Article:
TCS Daily

Isn't It Romantic?

By S.T. Karnick - March 10, 2003 12:00 AM

It is by no means well-known that America is in the midst of a Romantic era. Quite the contrary: most of today's social and aesthetic critics continue to look at cultural phenomena as if we were still in the kind of ultra-Rationalist, materialistic culture as America was until the 1950s. But this is most decidedly not true, as our tastes in entertainment should make quite clear.

For example, America's movies are more romance-based today than they were even in the 1920s and '30s, and our novels are even more so than the popular fiction of the first half of the twentieth century. Most popular fiction then was based in realism, whereas today it is full of super-powerful vampires, preternaturally canny serial killers, spies and other government agents engaged in potentially world-shattering conflicts, and crusading lawyers locked in unsubtle struggles between good and evil. (Erle Stanley Gardner's hugely popular Perry Mason novels, though explicitly romances themselves, are a model of subtlety when compared with today's legal thrillers.)

Romantic fiction in the past was largely confined to the cultural fringes: pulp magazines, comic books, Saturday afternoon movie serials, and radio. Today, by contrast, it is at the very center of the culture, with large-budget movies, popular fiction, and big-budget television series all reflecting a romantic worldview.

Similarly, whereas yesterday's music typically dramatized dilemmas of love that were rather straightforward though often interestingly complex, popular music today typically operates on an operatic level, openly so in the case of the many popular "diva" songstresses and less literally so in the rest of the field. Just consider the difference between the wailing, sweating, flailing singers and rappers one sees on today's TV talk and comedy shows and the smoothness and self-control of their predecessors such as Bing Crosby and Frank Sinatra. The older generation had passion and projected it, but saw the value of controlling its expression. Not today.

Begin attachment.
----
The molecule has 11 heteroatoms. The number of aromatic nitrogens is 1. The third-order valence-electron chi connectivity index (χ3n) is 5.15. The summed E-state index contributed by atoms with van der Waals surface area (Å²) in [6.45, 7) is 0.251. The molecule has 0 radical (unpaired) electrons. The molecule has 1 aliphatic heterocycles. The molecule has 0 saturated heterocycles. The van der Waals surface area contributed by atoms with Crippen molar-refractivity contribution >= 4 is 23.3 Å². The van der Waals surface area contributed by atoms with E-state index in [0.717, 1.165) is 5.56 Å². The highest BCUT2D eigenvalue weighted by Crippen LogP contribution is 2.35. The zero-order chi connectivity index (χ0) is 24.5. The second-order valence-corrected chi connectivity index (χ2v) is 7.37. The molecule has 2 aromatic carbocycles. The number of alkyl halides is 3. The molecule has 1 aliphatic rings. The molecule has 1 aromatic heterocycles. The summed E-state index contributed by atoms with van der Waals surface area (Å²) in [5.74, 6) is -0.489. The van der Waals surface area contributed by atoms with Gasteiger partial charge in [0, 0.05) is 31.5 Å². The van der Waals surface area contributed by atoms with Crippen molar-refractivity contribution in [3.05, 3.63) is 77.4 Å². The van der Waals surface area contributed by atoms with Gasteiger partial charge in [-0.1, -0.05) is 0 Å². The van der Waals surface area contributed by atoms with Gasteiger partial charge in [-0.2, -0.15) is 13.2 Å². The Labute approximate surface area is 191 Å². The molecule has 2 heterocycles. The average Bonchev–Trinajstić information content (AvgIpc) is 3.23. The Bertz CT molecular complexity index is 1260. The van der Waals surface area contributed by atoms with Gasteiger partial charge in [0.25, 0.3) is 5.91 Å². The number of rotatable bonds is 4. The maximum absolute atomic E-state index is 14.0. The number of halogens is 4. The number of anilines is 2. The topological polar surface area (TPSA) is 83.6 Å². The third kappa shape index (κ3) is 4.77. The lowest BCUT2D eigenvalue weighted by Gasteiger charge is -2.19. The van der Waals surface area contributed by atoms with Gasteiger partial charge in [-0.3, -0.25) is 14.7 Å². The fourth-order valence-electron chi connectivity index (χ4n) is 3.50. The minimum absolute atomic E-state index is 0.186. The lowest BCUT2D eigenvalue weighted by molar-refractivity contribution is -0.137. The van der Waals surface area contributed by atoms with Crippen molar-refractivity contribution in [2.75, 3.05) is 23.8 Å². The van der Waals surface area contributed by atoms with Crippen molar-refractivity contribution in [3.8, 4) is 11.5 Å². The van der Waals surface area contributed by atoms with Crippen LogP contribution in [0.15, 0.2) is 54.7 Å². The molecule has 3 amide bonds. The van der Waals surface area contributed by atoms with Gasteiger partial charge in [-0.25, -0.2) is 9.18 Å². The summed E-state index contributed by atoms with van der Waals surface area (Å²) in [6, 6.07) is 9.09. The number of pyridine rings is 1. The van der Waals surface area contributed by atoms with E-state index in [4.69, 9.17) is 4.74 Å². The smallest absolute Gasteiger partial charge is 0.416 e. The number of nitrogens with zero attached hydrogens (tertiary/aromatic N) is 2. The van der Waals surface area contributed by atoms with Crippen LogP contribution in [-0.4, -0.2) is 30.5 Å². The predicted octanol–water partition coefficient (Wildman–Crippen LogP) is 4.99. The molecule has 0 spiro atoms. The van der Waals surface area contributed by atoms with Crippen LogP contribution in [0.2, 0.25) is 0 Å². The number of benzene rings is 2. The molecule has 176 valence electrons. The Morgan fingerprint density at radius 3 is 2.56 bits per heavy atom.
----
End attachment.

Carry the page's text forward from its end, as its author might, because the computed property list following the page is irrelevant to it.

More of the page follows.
Visual art in the past half-century passed through symbolism, expressionism, and abstractness into today's increasingly desperate attempts to shock and horrify the audience. Museums have become places for the mentally healthy to avoid.

None of this is to suggest that the culture then was decisively better that it is now. It has been a mixed bag at both times, and if the greater rationality of the culture of the first half of the twentieth century is more appealing to this particular critic, its open materialism is certainly not. Similarly, I find that the careless irrationality, sensualism, self-indulgence, and egotism exemplified by much of today's culture are frequently overcome by the benevolent human compassion and yearning for transcendence for which it so often reaches even when it fails to grasp it.

America has always been a place of rampant idealism, from the early Puritans seeking religious freedom, through the fight against the King for self-government, a Civil War and two world wars, the long struggle against communism, and the current War on Terrorism. We seem to have a national cause more often than not.